Unfortunately, today, a malicious website has been going viral. If you visit this website by either typing in the URL or clicking a link, the browser will crash by consuming huge amounts of RAM.
For many consumers, a Chromebook is looked at as an inexpensive secondary computer. The truth is, yeah, they make excellent complementary devices. With that said, when it comes to consumers without a lot of money, laptops running Google's Chrome OS can be a perfectly fine primary computer too -- depending on needs, of course.
Chromebooks are more than low prices, however; they are also very low-maintenance too. Updates are automatic, and malware is largely non-existent. It is for that reason that the machines are perfect for scenarios where resources are scarce. Today, Google announces that it is donating $5.3 million to put Chromebooks in the hands of refugees.
Microsoft is a curious company sometimes. Quite often, it offers wonderful products, but then fails to truly focus on the details. A great example is Skype. On paper, it sounds great -- a cross-platform communication solution. Sadly, the Windows clients are quite ugly, and overall, it can feel half-baked. The company really needs to dedicate some resources to improving the user experience, but I digress.
The largest oversight with Skype, however, is that it can expose your IP address. Sure, there may be situations where you might want to share this, but for many users, it is simply a security and privacy faux pas. Today, Microsoft finally rights this terrible wrong, and will be hiding the IP by default. Better late than never, eh?
The original iPad is one of the most disruptive products in the history of personal computing. Its popularity caused the entire industry to shift -- it made Microsoft go bonkers with Windows 8 (retrofitting a touch UI to a mouse and keyboard OS), while countless manufacturers tried to copy it with Android. Yes, many have tried to duplicate the magic, but ultimately, nothing has ever truly matched it.
The iPad Pro, however, has not seen the same consumer interest, and for good reason -- its not intended for personal use (although it can be). Actually, the "Pro" moniker seems to be quite intentional; it is more appropriate for things such as business and education. Speaking of the latter, today, Lynn University announces that it is giving an iPad Pro to all undergraduate students and some members of faculty. Unfortunately for Microsoft, its Surface line was not chosen.
On my nightstand next to my bed, I have an iPad, Kindle Voyage and iPhone which I am often charging. While I like to keep a tidy and organized home, this ends up being a spaghetti-like mix of wires. With that said, I am sure there are people with many more devices than I, including families with multiple tablets. I shudder at the thought of all of the USB outlet adapters and cables everywhere.
Yes, it is a "first world problem", but a problem nonetheless. Today, Griffin begins shipping its elegant solution that could remedy this woe for many. You see, the PowerDock Pro Premium Charging Station will not only charge your devices, but more importantly, make it a tidy and attractive affair too.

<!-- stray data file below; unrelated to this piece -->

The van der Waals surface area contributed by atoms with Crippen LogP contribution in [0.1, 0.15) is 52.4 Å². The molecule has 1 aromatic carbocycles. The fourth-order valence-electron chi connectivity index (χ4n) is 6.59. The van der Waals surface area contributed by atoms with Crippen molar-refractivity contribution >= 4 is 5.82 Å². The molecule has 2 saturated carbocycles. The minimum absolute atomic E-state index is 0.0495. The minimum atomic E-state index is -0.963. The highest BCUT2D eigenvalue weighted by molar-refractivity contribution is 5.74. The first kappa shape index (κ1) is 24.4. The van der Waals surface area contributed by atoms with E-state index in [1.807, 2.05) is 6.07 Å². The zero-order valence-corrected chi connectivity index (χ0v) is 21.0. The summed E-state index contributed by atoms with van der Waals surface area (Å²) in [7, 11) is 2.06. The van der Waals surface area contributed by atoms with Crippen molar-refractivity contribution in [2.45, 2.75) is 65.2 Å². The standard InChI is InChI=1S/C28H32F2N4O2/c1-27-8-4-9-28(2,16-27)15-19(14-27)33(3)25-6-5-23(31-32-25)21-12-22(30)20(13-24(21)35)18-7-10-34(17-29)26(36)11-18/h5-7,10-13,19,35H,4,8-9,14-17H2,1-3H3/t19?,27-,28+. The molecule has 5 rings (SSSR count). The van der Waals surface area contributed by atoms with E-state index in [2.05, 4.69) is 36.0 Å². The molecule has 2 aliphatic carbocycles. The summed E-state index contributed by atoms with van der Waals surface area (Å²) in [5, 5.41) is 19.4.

I like advertisements. Whether on the web, radio or television, I generally appreciate them for notifying me of new products and services. Think about it -- how else would you learn about a new breakfast cereal, video game or toothpaste, to name a few? Face it, our economy depends on ads.
Of course, not all advertisements are created equally. Some are misleading, offensive, and in the case of the web, can even deliver malware. Luckily, Google -- a company that profits from ads -- has our collective backs. Today, the search giant declares war on evil advertisements, and shares how it is fighting back.
Chromebooks are great for home use, but they truly shine for education. Its easy to see why -- they are easy to use, cost effective and (unlike the iPad) offer multi-user support. These are all essential things for school districts on a tight budget.
Today, HP announces the Chromebook 11 G4 Education Edition. Starting at a paltry $199, it looks to offer incredible value. Thanks to military-grade build quality, it should be very durable. This is very important, of course, as children are often rough on computers.
While it is easy to put someone down for engaging in poor security practices, remember -- not everyone grew up with computers. In other words, for some people, modern technology and security are foreign concepts. With that said, people of all ages -- old, young, and in-between -- are guilty of doing stupid things, such as using poor passwords.
Speaking of passwords, many sites mandate specific requirements, such as using a mix of capital and lowercase letters, numbers, and special characters, arguably minimizing the possibility of very weak passwords, such as "password". Sadly, people are still using poor passwords, and today, SplashData shares its list of the worst passwords of 2015. If any of your passwords are on the list, you should change them immediately, and probably go to bed without supper -- shame on you!